Outdoor and sustainability: Although the outdoor
business processes a comparatively small amount of fabrics and textiles
compared to the fashion industry, it has established as a pioneer and innovator
when it comes to sustainability. In addition, it is increasingly meeting
customer expectations, which are particularly demanding on this issue. OutDoor
show in Friedrichshafen from 17 to 20 June, 2018 clearly demonstrates that the
industry is continuing to rise to the challenge and manufacturing using clean,
fair and high-quality techniques to an ever-greater extent. The result:
backpacks made from recycled fishing nets, T-Shirts made from ocean waste and
recycled laminates made from PET bottles which are now a serious functional
alternative to less eco-friendly membranes.
Although the outdoor industry might only be
responsible for five per cent of international down production and a tiny
percentage of the world’s wool production, it is outdoor firms who initiated
the Responsible Down Standard (RDS) and also work according to the strict
regulations of the ‘Down Codex’, to meet animal welfare guidelines and high
quality standards. Wool is also regulated by the Responsible Wool Standard
(RWS) or ‘Zque’ certified. At present, Europe's main outdoor companies are
members of the Fair Wear Foundation and have their production audited according
to the most rigorous international social standards. When it comes to PCFs,
every greater numbers of manufacturers are changing their production. Jack
Wolfskin announces at this year’s OutDoor that its complete clothing collection
will be PFC-free by 2019. Further brands, such as Maiersports and Vaude are
already over 90 per cent PFC-free.
At the 25th jubilee edition of the OutDoor show in
Friedrichshafen, plastic microfibres is a widely-discussed topic. Last year,
the Guppyfriend, a special washbag with a filter function that captures
microplastic particles during the washing process received an OutDoor Gold
Award. Certain firms offer it in their collection, to help promote its use.
However, it remains clear that: “We need creative ideas and to drive research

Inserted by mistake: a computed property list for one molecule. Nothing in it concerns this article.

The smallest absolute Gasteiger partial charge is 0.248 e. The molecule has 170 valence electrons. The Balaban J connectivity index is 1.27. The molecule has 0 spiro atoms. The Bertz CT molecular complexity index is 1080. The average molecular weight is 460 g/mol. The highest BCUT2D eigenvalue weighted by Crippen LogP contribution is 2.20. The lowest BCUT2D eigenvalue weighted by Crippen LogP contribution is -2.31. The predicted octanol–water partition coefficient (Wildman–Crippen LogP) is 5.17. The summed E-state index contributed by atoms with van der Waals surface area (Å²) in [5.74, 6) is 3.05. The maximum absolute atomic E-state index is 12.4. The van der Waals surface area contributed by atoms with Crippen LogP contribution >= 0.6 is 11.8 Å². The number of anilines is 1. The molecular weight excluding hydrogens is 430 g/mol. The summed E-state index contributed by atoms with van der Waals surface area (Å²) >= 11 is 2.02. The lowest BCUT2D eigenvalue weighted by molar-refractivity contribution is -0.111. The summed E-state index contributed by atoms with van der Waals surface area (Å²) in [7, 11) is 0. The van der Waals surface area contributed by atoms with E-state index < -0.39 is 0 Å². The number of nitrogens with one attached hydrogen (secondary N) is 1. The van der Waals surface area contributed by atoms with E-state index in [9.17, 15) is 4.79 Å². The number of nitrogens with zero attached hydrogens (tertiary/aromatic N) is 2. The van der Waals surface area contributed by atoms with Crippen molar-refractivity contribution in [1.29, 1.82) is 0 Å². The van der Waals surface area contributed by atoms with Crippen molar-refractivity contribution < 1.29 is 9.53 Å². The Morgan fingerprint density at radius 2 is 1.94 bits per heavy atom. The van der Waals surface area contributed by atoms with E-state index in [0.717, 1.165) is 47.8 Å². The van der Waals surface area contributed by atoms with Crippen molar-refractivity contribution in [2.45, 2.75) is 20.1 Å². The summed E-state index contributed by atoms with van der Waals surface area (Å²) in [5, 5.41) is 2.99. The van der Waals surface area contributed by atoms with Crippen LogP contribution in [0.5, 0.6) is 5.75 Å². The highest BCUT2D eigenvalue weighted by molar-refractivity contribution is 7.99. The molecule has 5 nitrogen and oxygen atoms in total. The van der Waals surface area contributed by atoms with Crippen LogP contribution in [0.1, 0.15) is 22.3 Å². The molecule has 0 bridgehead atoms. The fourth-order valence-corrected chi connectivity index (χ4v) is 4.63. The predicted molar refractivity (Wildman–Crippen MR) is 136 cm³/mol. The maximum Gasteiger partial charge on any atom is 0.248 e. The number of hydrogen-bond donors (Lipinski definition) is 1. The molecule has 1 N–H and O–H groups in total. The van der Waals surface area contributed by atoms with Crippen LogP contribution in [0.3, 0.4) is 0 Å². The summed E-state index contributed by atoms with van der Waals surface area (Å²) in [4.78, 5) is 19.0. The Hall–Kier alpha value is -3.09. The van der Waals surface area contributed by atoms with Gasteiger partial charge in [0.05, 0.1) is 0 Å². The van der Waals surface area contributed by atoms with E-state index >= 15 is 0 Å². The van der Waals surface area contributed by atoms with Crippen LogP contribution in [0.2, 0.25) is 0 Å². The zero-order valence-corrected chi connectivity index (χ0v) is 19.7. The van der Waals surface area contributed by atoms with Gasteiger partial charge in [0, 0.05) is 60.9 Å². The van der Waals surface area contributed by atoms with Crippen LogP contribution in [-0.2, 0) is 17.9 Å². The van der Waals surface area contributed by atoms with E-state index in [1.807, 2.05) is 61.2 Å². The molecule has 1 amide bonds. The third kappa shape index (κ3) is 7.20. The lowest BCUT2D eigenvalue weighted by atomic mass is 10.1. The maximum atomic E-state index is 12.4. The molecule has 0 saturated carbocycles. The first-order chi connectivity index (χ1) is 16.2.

forward to develop genuine long-term solutions that are not just based on
filtration,” argues Melanie Kuntnawitz, Sustainability Manager Jack Wolfskin.
Vaude proves that this is possible with Biopile: a fabric pile fleece – a
cellulose fibre that is 100% biodegradable. At OutDoor 2018, Röjk are launching
a collection made exclusively from natural fibres or biologically degradable
polyactides. Waldkauz and Roughstuff are showcasing jackets made of Loden and
wool fleece that involve no microplastics. Picture is presenting fully
compostable sweat jackets.
Recycling and the circular economy is becoming more
and more important in the industry. Meanwhile, recycled PET, also known as
re-PET, is a high-quality material that is also a functional alternative to
less eco-friendly membranes. Fjällräven’s Eco Shell, Marmot’s EvoDry or Jack
Wolfskin’s Ecosphere are made of 100 per cent recycled polyester or polyamide.
Brettschneider is even launching the first mosquito net made of recycled
polyester yarns. Basque firm, Ternua issues each of its products with a print
showing how many PET bottles have been used to make it.
Stretch fabrics will be completely recycled in the
future too. Taiwanese manufacturer Sheico is starting a “new green era” with
the first ever recycled Spandex yarn, while Primaloft is offering a synthetic
insulation made from 100 per cent PCR (Post-consumer recycled polyester)
without making any sacrifices on performance and softness. Vaude is making
backpacks and bags from recycled fishing nets, this is a significant step
forward given that ten years ago nylon 6,6 was considered impossible to
recycle. Adidas is now introducing a range of products from functional
T-shirts, to footwear midsoles, to outer layer fabrics from ocean waste and
supporting the ‘Parley for the Oceans’ initiative, which puts forward solutions
to end marine plastic pollution by cleaning up shorelines, collecting plastic
waste and using closed loop recycling systems. And Edelrid produces
climbing ropes from recycled polyamide.
Sustainability is not something prescribed by law, but the majority of outdoor firms are now committed to sustainability and transparent social standards. Where there is a will, there is a way. Outdoor companies are making this crystal clear.